Book Review Chameleon Christianity: Moving Beyond Safety and Conformity

Dick Keyes
Wipf & Stock Publishers
(February 2003) paperback,

126 pages

ISBN-10: 1592441513

Reviewed by Ina Hofstede

Available on www.Amazon.com
            
Chameleon Christianity: Moving Beyond Safety and Conformity by Dick Keyes starts by noting that the world around us has no standards by which to live, no foundations for morality, and is looking for solutions. Over the generations, people have not passed on their faith to their children. They have lost the knowledge that there is a God Who created us, revealed good and evil to us, and demands that we obey Him. They have lost the belief in sin, which is the basic human problem.

Then he asks the obvious question: why do they not go to the church for answers? Why is the church ignored and persecuted?
The author believes that the modern western church has failed to be salt and light. To make this clear he likens two extremes in the church as chameleons and musk oxen. They are saltless salt and hidden light.

Chameleons are churches that compromise the truth of Scripture and a distinct Christian lifestyle. Just as a chameleon changes its color to blend in protectively with its surroundings, saltless Christians blend in with their surrounding society for safety.

Musk oxen are Christians hiding behind church walls to keep safe from the world. This group of Christians is like musk oxen that circle around the young and weak when danger threatens, but have no impact on their surroundings. A Christian group can so protect itself against contamination from the world that it loses contact with the world.

Neither chameleon nor musk ox styles trust God to do His work through the Holy Spirit. Both get their primary security not from God but from human social comfort.

Mr. Keyes proposes a biblical solution: the church should get its own house in order first. It should not become absorbed only in the preservation of its own members. In addition, it should not blend into society by compromising the gospel. The unbeliever must see that there are real answers for his problems. For the unbeliever to see those answers, the church must return to the foundation, to God’s Word.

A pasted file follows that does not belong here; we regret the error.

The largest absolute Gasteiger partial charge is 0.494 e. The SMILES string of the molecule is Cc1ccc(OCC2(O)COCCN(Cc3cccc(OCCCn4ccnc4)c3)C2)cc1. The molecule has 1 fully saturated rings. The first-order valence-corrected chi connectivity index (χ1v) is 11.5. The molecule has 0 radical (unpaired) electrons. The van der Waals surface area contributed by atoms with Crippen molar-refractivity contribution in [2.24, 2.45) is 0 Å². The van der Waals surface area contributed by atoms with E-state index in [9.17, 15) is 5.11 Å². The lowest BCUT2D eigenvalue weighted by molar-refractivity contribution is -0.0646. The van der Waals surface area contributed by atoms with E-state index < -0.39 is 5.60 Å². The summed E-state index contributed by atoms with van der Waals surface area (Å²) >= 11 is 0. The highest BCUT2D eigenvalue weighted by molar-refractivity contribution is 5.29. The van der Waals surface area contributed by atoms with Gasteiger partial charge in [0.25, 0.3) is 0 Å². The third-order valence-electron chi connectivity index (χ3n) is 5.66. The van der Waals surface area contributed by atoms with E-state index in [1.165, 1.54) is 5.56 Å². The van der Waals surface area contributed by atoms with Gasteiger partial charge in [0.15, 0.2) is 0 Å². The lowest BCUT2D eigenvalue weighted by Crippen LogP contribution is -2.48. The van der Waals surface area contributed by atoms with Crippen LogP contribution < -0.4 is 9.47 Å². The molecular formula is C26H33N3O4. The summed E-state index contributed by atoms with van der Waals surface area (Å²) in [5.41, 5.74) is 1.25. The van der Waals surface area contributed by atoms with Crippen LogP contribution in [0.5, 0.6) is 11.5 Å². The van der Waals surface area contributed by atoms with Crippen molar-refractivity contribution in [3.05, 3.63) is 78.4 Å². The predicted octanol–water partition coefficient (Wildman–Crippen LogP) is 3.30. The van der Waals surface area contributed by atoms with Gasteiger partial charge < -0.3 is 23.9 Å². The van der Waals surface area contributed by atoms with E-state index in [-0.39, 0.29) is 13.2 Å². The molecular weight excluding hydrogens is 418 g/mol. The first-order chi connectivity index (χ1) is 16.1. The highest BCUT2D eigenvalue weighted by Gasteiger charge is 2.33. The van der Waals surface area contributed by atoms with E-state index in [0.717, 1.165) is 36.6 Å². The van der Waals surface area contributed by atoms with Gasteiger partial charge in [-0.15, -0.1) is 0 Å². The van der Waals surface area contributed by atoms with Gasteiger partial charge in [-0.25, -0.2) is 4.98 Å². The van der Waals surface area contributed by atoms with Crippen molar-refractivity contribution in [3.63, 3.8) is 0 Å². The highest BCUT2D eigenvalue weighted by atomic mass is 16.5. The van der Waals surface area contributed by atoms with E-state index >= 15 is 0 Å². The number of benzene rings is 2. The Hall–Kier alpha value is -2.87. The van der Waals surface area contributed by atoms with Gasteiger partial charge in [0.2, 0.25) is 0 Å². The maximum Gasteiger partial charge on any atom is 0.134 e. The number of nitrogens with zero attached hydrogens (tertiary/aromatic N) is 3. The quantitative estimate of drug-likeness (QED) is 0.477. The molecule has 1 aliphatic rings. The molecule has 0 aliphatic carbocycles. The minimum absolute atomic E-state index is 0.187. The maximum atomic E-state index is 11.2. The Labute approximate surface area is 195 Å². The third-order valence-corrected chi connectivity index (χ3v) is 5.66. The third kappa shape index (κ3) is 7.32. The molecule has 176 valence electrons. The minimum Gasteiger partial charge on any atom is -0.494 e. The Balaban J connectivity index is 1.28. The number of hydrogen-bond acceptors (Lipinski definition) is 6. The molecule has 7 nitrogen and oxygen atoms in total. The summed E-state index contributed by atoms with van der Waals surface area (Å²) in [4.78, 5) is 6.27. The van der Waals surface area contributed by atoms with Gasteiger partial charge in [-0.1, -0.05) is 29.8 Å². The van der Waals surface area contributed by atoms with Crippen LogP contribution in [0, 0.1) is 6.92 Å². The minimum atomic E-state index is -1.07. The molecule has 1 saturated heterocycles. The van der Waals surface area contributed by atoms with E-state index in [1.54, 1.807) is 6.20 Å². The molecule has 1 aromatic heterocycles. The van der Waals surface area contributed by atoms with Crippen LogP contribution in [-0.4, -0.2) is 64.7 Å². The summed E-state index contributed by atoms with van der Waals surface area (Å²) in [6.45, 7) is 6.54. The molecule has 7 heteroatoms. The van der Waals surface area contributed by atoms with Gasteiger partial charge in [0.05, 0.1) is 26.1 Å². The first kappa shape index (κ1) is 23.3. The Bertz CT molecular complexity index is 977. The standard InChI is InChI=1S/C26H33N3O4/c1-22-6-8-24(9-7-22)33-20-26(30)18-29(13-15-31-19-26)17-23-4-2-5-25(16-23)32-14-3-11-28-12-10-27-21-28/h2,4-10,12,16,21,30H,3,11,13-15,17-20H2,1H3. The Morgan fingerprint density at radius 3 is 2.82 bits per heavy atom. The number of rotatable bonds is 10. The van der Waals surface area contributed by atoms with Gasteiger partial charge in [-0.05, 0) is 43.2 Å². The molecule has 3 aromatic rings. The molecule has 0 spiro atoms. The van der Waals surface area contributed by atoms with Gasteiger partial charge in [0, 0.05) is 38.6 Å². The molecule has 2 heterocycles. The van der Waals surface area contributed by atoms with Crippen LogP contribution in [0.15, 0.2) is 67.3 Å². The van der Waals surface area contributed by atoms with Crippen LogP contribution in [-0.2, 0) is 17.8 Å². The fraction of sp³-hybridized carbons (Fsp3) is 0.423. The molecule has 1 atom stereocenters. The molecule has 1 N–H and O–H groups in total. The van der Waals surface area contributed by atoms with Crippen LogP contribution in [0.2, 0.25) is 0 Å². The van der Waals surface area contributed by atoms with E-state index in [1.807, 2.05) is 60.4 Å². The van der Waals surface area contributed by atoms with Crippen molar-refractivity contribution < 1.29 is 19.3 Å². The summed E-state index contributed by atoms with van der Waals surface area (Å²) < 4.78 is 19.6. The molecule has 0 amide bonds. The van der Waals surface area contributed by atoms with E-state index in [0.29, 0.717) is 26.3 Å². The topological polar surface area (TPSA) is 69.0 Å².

The church can do this through biblical apologetics and true church community. Apologetics is the defence of the Christian faith. This term was used by the apostles to describe the response given to an unbeliever who inquires about, criticizes, or attacks the Christian faith. Second Corinthians 10:5 instructs us to “ . . . destroy arguments and every proud obstacle raised up against the knowledge of God.” First Peter 3:15 tells us “ . . . to give a defence to anyone who demands from you an accounting for the hope that is in you.”
The church also must live in community so that unbelievers can see that the solutions from God’s Word work in actual practice. Christians should not use the church as a place to hide and be safe only, but must also engage the culture without compromising the truth of God’s word. Only then can we be both salt and light to our world.

I highly recommend this book! Mr. Keyes knows how hard it is to accept and love one another in the church community and offers many eye-openers to start living in true community with each other. As Reformed people we try to get all our ducks in a row theologically, but often there is no time left to show the light of the gospel to the people we come in contact with. Many times we are defensive and distrustful of each other within the church. If we really believe that the Bible is the Word of God and that Jesus is the answer to a fallen and searching world, we should seek ways to not only be salt but also be a light to the lost.